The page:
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If I recall correctly, there was a survey in one of the earlier stages of development (memorization aka Vancian system vs. resource system - mana, stamina, you name it) and both options had their supporters and their arguments. In the end Obsidian felt the need to stay close to the feel of the Vancian system, while still allowing players to play around with some spells and abilities without forcing the rest mechanic on them. Another reason mana/stamina system was not utilized that it requires the implementation of artificial cooldowns in order to prevent you from spamming spells and abilities, which is generally not well received by fans of IE games and, quite frankly, I'd say that their implementation would make PoE closer to DA:O than to BG, which is not the intended goal.

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Meh.

 

The best system would actually take the difference in the terminology into account.

 

Magic is inherently flashy and extraordinary in the way humans understand the word. It ought to be over powering to justify that feeling. I would be very happy if wizards could do that. I particularly despise a design that views magic as only special fx damage dealing in combat. magic should be about molding the world in uncanny ways, like shaping the earth or creating storms/rain/summoning creatures etc. Only then really can it be appreciated as something really distinct from fighter combat. Take for example the rain spell in D:OS. Now *that* is magic well done.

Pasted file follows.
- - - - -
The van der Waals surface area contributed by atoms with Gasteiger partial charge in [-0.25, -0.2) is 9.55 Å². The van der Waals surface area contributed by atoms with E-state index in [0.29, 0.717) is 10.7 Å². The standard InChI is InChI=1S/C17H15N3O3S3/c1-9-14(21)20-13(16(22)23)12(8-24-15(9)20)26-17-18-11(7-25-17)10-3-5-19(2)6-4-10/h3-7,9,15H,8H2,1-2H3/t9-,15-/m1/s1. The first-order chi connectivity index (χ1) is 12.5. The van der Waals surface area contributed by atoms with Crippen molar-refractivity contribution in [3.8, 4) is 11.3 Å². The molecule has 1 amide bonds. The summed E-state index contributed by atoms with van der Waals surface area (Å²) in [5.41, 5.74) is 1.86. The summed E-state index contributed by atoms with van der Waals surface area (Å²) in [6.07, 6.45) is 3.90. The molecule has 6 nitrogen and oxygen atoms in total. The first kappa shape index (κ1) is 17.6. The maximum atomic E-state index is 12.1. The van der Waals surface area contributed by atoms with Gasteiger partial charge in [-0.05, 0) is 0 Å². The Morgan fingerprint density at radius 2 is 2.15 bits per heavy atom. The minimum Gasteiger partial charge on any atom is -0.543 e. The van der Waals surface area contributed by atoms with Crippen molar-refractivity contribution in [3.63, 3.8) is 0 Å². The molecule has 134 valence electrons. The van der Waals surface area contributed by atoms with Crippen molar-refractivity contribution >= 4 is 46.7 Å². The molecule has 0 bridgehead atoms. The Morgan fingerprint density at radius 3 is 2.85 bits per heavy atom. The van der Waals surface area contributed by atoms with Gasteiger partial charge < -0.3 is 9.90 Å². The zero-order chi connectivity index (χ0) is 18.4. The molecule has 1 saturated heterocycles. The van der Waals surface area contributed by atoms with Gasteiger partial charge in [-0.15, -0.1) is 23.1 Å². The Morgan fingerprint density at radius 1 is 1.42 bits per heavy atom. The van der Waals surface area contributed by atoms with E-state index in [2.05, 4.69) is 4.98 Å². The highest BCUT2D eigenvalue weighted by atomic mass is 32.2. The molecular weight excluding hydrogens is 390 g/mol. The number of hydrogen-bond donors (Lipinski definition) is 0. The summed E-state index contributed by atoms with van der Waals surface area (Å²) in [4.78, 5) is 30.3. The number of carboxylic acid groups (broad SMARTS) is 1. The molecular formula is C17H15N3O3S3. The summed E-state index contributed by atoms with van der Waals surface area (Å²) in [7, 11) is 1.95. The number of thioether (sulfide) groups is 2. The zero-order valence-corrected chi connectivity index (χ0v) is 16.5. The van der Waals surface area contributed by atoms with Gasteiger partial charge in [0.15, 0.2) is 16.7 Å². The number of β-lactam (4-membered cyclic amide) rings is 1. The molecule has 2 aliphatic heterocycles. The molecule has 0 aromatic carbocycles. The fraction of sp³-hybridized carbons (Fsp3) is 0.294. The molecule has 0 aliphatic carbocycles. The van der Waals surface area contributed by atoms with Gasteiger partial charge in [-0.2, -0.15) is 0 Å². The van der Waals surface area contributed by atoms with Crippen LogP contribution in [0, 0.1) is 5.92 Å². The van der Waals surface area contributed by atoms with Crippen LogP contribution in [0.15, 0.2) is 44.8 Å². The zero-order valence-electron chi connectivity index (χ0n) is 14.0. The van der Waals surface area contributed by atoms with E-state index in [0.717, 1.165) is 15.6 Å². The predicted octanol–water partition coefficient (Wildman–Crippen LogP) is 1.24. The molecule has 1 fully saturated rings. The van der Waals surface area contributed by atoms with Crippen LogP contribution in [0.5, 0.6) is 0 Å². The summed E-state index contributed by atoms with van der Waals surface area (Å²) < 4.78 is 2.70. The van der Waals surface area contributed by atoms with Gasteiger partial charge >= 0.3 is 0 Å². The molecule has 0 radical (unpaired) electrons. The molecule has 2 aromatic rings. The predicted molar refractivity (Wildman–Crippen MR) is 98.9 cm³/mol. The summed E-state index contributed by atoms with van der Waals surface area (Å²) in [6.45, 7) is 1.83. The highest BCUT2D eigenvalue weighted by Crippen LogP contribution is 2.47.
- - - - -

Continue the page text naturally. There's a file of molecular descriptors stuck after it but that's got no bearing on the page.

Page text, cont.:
Now from the perpsective of the game, it should also have limitations that allow fighters to justify their importance in war.

 

There are two ways as I see it, to make that work:

 

1) Fighters need no resource to use their skill. So they are always up to the task. Wizards on the other hand require special resources, like gems or ritual sacrifices for casting spells etc, which limit how often they can cast the spell.

 

2) Figthers are fast. At the briefest requirement they can act. Spell casters require a lot of preparation, but if they are ready they are practically invulnerable.

 

A combination of this would completely eliminate the shallow "per day" system which has no reason to exist beyond game logic that everything needs to be balanced.